Culture minister rejects calls for UK probe of Google search biz
Ed Vaizey agrees to meet with Foundem members
Culture minister Ed Vaizey has rejected calls for UK regulators to investigate Google's search business practices.
Tory MP Dominic Raab asked Vaizey to comment on why the Office of Fair Trading or indeed the Competition Commission hadn't undertaken their own probes into Google's search product, which currently has a 95 per cent share of the European market.
"I understand that the minister may feel tempted to defer to the European Commission inquiry, but Britain must also ask whether enough is being done to prevent such abuse and why we have to wait for the cumbersome, clumping, clumsy conclusions of the European Commission to preserve our own free market at home," he said during a Westminster Hall debate yesterday afternoon.
"The EU anti-trust probe is, I think, an adequate remedy at the moment, and I gather that the OFT looked into the matter three or four years ago and does not feel the need to do so again at this time," Vaizey responded.
"My hon. Friend is, of course, perfectly able to contact the OFT and to suggest a change of heart. Without wishing for this to be taken in any way as a criticism of the OFT or the Competition Commission, I should say that my hon. Friend might find that their procedures, in his perception, are clunky and time-consuming-I imagine that any probe would take at least two years," the culture minister retorted.
Raab also raised the issue of Bracknell, UK-based price comparison site Foundem, which is part of the EU investigation into Google currently underway in Brussels.
Among other things, Foundem has accused Google of using its so-called Universal Search setup to unfairly drive traffic to its own vertical services, such as Google Product Search and Google Maps.
"It is time that we all got real about this," argued Tory MP Phillip Lee, whose constituency is in Bracknell.
"Ofcom and the Office of Fair Trading have the necessary legislation - the Competition Act 1998 - and EU law to support them. They need to get on with protecting British start-ups, so that those businesses can thrive and there is a fair environment in which they can exist."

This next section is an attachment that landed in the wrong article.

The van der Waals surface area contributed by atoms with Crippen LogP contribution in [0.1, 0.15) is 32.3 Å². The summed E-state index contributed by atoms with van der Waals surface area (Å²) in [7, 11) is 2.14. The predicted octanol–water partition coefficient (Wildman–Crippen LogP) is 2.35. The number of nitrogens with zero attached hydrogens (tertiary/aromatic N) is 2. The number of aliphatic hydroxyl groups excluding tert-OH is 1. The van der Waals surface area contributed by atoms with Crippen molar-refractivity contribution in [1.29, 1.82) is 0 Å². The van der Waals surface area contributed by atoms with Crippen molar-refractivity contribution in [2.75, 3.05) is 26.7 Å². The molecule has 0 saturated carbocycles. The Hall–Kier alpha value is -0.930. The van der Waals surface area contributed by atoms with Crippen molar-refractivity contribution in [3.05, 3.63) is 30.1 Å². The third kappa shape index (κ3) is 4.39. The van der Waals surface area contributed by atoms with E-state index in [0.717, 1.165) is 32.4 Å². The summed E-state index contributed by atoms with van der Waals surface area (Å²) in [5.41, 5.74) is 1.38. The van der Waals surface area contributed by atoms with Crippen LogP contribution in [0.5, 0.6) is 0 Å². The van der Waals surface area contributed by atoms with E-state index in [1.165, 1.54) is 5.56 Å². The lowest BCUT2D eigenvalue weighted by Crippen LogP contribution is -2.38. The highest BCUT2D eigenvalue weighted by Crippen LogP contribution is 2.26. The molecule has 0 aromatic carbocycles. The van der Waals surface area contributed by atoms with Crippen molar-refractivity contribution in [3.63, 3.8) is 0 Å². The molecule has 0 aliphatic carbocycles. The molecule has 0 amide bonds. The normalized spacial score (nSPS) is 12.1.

Lee was at pains to add that the debate shouldn't focus on commerce, but rather on where "services, knowledge and information" are accessed.
"[T]his company [Google] has suppressed the growth of a business in my constituency - that is the reality. I do not think that that is in the best interests of this country, and I do not think that one company having that amount of power is in the best interests of this country, too," he added.
Lee went on to urge Vaizey to meet with Foundem representatives, and said the culture minister had previously been approached by the company.
Vaizey said he would be "absolutely delighted" to meet the founders of Foundem. ®
This had got nothing to do with net neutrality it's good old fashioned "monopoly abusing it's position" case. And yes t hey all do it, but most of them have also be fined, or are under investigation.
You scratch my back I'll scratch yours
Of course it wouldn't have anything to do with Google helping Vaizey out over blocking digital "piracy" sites( Digital Economy Act) . See Jeremy Hunt's answer (q15) at the 30 March meeting of the Culture, Media, Sport Committee (taken from the uncorrected transcript)
"Jeremy Hunt: Yes, but the other point I would make is that there may be other ways to do this. One of them, for example, is making it harder to find those sites on search engines like Google. One of the encouraging things that has happened as a result of roundtables that have been set up by Ed Vaizey has been that Google is co-operating in a way that has not happened previously. It is now much harder to find many of those sites than it has been before, but I am sure there is much more work that can be done.
Q16 Ms Bagshawe: That is a tremendous achievement for the Minister for the Arts, which the industry is very grateful for. …"
Can't post HTML but see http://scibella.wordpress.com/2011/04/07/the-lion-the-lamb-shall-lie-down-together/ for links to the transcript etc..
It'd be pointless either way
Asking UK.gov to do this would, at best, result in a spurious multi-million pound report produced by £1k/day legal consultants, which would have few feasible recommendations and contradict the EU's own legislation when they form theirs anwyay. And since every instance of government plus technology equals absolute disaster, I'm happy for them to leave it to the EU. We pay for them to do this sort of thing.